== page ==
Photo by Hollie Fernando
Shura only began officially performing live last year, but already she’s set foot on some of the biggest stages in the business, including festivals like South by Southwest, Latitude, and Field Day.
Despite the hot lights and epic speaker systems, though, the London-based artist conducts herself in much the same way she did early on in her career — when she was an open mic participant in the pubs of Manchester — freely offering up her heart and soul to anyone who dares take a peek into such a complex abyss.
Decades may separate these two phases of her life, but Shura’s identity as a songwriter has always been guided by uninhibited honesty and a desire to stay true to her instincts and sense of fluidity.
Born Aleksandra Denton to a British father and Russian mother, Shura learned at a young age that she wasn’t very good at taking orders from others, nor was she content to fall in line and adhere to the norm. Instead of enrolling in music classes, she taught herself, as well as surrounded herself with budding local musicians. It was among these creatives that she began to find her voice.
For some time, she worked closely with an Iranian beatsmith, Cyrus Shahrad aka Hiatus. More than just mere collaborators, according to Shura, he helped introduce her to the world of electronic music and instilled in her a diligent songwriting process.
“Hiatus was absolutely instrumental in getting me into production, because it was the first time I worked so closely with a producer,” she looks back with a sense of awe. “[He] has an incredible attention to detail — he is an absolute perfectionist. And I think that once I started working on my own material that it really rubbed off on me in a positive way — a desire to get it as right as humanly possible — even if it is only to your ears.”
They pieced together countless compositions, including a song called “Iran Air”, which Shura considers one of the most pivotal moments in her development as an artist. Today, her ability to be so personal on singles like “Touch” and “Indecision” can likely be traced back to that period of her life.
“I think that now I’ve become a far more honest songwriter, lyrically,” she explains. “I try to say exactly what it is that is on my mind in the way that my mind thinks it instead of consciously trying to turn it into something that sounds profound like a song lyric.”
After her stint with Hiatus, Shura continued to play around with arrangements built on synthesizers and drum machines. It’s not difficult to pinpoint the icons from which she draws inspiration: Her wistful, R&B-tinged synthpop often sounds akin to the ‘80s and ‘90s hits of Madonna and Janet Jackson, confident enough to show heart as well as dance floor flair.
“I think both Jackson and Madonna share a fearlessness, sonically,” Shura says, adding, “They’re not afraid to explore or be influenced by music that is traditionally more left field.” She counts “Live to Tell” as one of her favorite Madonna tracks because “it’s so laid-back, it doesn’t try very hard, it just is.” Meanwhile, J Dilla’s production prowess makes “Got ’til It’s Gone” a top-notch Jackson joint.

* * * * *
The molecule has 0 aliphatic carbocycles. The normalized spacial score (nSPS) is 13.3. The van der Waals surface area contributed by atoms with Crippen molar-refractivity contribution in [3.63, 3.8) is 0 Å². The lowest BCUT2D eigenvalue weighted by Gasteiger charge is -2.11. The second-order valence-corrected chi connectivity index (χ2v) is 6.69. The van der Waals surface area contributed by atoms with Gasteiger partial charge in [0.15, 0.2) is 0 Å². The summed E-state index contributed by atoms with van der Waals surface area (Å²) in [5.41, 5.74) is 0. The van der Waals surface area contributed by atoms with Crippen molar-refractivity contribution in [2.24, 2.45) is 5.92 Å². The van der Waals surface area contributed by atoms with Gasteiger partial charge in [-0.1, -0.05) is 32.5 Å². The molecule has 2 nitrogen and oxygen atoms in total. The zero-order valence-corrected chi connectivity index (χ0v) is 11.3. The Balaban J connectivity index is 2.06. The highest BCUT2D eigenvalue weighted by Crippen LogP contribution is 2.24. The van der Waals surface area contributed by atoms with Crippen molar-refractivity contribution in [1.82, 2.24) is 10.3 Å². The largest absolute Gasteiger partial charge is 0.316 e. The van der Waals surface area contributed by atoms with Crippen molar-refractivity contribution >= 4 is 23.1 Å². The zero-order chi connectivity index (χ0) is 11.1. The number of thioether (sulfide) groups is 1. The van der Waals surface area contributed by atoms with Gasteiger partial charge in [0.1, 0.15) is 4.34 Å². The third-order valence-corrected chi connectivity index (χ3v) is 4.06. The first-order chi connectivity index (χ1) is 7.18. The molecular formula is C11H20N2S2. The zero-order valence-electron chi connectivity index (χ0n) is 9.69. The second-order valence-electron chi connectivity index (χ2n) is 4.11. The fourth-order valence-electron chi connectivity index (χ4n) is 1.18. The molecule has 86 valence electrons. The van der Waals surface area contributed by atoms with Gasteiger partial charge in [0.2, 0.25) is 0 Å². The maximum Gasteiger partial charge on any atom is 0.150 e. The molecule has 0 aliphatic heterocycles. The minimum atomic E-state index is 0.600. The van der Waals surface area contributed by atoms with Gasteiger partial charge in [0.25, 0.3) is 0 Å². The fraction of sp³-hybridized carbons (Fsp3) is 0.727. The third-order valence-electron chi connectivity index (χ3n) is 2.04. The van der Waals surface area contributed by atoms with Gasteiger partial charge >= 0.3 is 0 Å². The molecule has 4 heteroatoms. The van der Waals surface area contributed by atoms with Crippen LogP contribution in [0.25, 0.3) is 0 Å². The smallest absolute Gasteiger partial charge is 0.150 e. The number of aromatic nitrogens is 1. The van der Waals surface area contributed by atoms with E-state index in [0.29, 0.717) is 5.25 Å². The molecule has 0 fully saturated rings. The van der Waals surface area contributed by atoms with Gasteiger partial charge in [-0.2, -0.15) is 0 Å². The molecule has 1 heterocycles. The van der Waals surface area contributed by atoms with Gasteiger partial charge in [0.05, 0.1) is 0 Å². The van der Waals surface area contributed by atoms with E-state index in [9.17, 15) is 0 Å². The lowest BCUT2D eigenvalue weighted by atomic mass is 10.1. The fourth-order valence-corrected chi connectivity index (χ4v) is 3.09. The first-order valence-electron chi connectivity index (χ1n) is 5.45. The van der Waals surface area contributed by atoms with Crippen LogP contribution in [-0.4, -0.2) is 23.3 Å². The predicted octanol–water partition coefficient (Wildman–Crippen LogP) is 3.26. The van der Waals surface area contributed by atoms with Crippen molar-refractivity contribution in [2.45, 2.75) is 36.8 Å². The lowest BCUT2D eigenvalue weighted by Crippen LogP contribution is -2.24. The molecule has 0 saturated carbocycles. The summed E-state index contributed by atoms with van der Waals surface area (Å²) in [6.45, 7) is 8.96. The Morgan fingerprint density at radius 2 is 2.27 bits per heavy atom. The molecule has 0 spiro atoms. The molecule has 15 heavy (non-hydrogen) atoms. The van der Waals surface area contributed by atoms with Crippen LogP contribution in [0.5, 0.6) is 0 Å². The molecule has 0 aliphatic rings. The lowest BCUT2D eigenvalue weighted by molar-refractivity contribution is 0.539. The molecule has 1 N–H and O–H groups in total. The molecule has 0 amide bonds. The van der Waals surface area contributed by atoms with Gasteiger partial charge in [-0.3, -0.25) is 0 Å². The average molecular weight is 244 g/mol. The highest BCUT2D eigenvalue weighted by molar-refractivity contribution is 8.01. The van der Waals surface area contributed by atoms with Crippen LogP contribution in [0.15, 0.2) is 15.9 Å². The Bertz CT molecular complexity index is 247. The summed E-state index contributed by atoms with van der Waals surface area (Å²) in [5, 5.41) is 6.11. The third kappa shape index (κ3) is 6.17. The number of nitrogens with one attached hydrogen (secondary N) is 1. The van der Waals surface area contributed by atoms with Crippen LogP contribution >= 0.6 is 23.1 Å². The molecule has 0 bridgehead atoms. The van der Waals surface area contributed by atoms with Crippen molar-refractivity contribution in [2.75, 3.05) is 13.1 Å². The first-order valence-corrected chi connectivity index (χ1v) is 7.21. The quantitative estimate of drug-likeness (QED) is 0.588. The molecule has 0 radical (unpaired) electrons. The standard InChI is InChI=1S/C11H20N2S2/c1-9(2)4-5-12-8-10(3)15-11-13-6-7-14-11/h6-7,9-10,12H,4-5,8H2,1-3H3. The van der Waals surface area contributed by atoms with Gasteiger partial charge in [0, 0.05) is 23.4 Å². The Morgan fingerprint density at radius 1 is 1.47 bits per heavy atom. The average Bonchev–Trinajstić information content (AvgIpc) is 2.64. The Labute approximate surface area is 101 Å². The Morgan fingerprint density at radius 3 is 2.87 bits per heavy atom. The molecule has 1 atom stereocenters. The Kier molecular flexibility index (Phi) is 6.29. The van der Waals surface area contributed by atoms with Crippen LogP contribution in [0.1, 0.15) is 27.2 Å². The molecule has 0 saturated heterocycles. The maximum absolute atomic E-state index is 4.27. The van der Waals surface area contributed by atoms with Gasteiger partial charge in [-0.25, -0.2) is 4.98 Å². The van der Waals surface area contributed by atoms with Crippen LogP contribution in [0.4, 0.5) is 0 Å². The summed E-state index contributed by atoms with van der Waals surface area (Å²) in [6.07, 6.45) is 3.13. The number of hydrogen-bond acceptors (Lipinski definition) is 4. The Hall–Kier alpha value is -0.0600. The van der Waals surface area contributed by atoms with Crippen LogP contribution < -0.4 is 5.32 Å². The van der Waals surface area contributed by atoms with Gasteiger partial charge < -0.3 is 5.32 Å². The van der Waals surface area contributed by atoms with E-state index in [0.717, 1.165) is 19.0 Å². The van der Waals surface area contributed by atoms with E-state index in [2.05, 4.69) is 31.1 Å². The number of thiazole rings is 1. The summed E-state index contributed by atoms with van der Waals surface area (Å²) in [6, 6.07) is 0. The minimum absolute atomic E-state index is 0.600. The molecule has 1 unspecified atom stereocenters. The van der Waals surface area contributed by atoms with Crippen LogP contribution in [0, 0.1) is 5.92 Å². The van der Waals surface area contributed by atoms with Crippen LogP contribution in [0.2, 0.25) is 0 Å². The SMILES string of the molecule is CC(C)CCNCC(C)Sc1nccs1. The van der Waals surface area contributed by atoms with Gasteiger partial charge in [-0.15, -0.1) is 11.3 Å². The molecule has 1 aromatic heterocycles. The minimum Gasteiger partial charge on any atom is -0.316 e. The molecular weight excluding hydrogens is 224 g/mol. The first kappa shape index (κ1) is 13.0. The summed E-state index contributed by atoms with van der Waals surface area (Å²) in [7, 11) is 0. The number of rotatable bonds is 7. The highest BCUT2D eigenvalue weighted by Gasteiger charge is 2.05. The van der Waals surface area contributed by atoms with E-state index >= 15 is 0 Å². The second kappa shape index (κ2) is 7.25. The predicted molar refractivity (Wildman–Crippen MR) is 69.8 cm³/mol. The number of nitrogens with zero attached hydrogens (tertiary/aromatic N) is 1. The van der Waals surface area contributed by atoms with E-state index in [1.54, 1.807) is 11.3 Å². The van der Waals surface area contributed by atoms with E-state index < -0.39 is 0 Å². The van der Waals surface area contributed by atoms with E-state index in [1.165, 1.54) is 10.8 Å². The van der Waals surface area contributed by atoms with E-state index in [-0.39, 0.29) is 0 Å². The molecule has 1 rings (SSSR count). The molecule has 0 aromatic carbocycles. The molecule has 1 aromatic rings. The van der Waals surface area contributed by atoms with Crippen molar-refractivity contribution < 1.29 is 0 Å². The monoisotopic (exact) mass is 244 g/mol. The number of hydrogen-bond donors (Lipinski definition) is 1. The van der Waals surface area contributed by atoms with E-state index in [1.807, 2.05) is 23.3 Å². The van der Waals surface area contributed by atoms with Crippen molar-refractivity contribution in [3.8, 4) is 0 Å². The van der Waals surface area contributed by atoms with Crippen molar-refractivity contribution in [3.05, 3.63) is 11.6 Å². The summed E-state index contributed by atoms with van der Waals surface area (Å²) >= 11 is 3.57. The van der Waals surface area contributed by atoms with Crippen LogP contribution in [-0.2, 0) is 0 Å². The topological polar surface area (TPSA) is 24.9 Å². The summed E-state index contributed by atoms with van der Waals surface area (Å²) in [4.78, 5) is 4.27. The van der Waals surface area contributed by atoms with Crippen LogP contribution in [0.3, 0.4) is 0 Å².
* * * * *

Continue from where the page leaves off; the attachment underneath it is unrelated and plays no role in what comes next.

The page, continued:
Shura knows how hard it can be to follow the aesthetic lead of “Live to Tell” — letting things simply be — especially given her background as a student of English Literature. However, she’s adamant about allowing her intuitions play a major role in her songwriting.
“Sometimes it’s important to forget your ‘academic’ brain,” says the 23-year-old. “I think that with any art form sometimes the best thing you can do is think less and act more.
“That’s why children are often the greatest actors. They just respond to their natural and imagined environments and don’t think about what they look or sound like. That kind of innocence is important to hold onto. I try to think less sometimes,” Shura quietly admits.
When discussing more modern-day artists, she’s quick to gush about Tame Impala and The War on Drugs (Lost in a Dream was her pick for 2014’s best album) and the way in which they’re able to take listeners on a journey, lyrically and musically.
Shura also acknowledges that The National are a “huge inspiration” in terms of her lyrics, which isn’t all that surprising considering both she and the Dessner brothers are so keen when it comes to conveying the lingering sting of a breakup or disappointment.
Her devastating songs “2Shy” and “Just Once” are a result of her openness and willingness to experiment with various synthesized sounds, but Shura’s gung-ho attitude isn’t just reserved for music.
Like a traveler on a mission to traverse uncertain terrain, the singer spent her gap year in South America, where she watched over pumas and lived a jungle lifestyle deep in the Amazon. She thought about new songs, but mostly “got to be Lara Croft for a month — except without the boobs, tombs, and crocodiles,” she says of the adventurous experience.
Mosquitos hunted for her blood day and night, and “even the trees wanted to kill” her, but she survived and came out a better, stronger person. “It was physically really tough but also something that I will remember for the rest of my life. I think it’s important to go to places where you don’t speak the language, don’t know where anything is and try to learn it and get by.”
And, while her forthcoming full-length will chronicle the “before, during, and after scenarios” of broken relationships, she’s not restricting herself to just matters of the heart, she says. “I wrote a song I love after spending two hours crying in the cinema whilst watching Interstellar — so there’s at least one that isn’t about love!”